In addition to this, many scientists believe that blue eyes can only occur if a Poodle’s parents are not purebred and are across. However, there’s still a lot of research yet to be conducted to prove this. But, if you come across a Poodle with blue eyes, you should start asking the breeder questions and take it to a vet for further diagnosis.
How much do purebred poodles cost?
Another great tactic to determine if a Poodle is purebred is seeing how much a breeder charges. Usually, you will find how much is a poodle based on each breeder. Generally, though, you can expect to pay the same for trustworthy breeders.
But, also expect to pay more for a puppy that displays show qualities instead of a tame one. Those that are cheaper will generally have less of the AKC guidelines for coat color and appearance than a show standard. Plus, their temperament might be slightly different too.
You should also expect to pay more for smaller-sized Poodles like the Toy and Minature than Standard size. This is because smaller breeds produce smaller litters, making them difficult and more expensive for the breeder to breed.
Whereas the Standards produce large litters making it more manageable.
Given all this information, you can generally expect to pay $600-$1,500 for Standard Poodles. Then for Toy and Miniatures, they cost around $1,000-$2,000. Do note that external factors such as your location, breeder, and age of Poodle may influence the cost.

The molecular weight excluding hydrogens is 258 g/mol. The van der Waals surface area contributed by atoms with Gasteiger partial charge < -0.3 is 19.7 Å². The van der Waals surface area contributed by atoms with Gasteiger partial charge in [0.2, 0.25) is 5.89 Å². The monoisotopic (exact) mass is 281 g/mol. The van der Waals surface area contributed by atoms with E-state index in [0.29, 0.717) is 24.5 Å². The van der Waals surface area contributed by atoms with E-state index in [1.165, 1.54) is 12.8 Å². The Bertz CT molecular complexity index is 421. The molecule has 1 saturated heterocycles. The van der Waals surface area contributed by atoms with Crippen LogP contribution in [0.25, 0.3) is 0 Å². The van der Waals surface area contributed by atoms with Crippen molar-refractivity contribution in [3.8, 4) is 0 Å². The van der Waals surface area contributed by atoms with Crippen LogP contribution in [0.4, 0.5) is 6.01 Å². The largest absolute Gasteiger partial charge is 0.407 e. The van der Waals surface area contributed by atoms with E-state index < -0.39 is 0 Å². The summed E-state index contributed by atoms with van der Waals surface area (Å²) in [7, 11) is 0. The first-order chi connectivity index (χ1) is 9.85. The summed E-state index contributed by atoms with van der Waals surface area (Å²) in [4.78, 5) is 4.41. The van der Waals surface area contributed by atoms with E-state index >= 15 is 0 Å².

Where to Buy Purebred Poodles?
Like I mentioned previously, the best way to get a purebred is to go to a specialized breeder and ask for all those relevant documents. Of course, you can also go to a shelter or rescue organization and find one too. But, you should also be aware that this is not common, and it’s more likely you’ll get one from a specialized breeder.
Make sure you visit our list of breeders and read the list of questions you need to ask them before making a purchase.
However, you can also seek out specialist organizations that dedicate themselves to rehoming neglected Poodles; all it takes is a bit of research. Most of the time, these purebreds also cost lower than buying directly from a breeder. Ultimately, a breeder is the best option; just make sure you avoid puppy mills and visit the breeder in person.
Overall, purebred Poodles can only be detected if you have proof of their DNA and pedigree certificates. However, if you buy one from a breeder that’s not been registered, you can always check for yourself by ordering a test kit online and applying for a registry by a kennel club.
Don’t always depend on their coat color, as different kennel clubs have different standards for a purebred. Do note, though, if you’re looking to buy one, you should visit a specialized breeder, look at the papers and see their behavior as an indicator before buying.
Often they will charge more for smaller breeds than standards due to their litter size. They will also be highly passionate about the purebred and may want to know more about your living style before selling the dog to you.
Do you feel you know a lot about the purebred Poodle now? If you have any additional questions, drop them in the comments below.
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Marko is the founder and author at PoodleHQ, where he blends profound expertise with formal training in Animal Behavior and Canine Genetics. With multiple generations of poodles under his care, he’s a breed connoisseur, honored with the Canine Care Excellence Award and lauded by the International Pet Enthusiasts Association.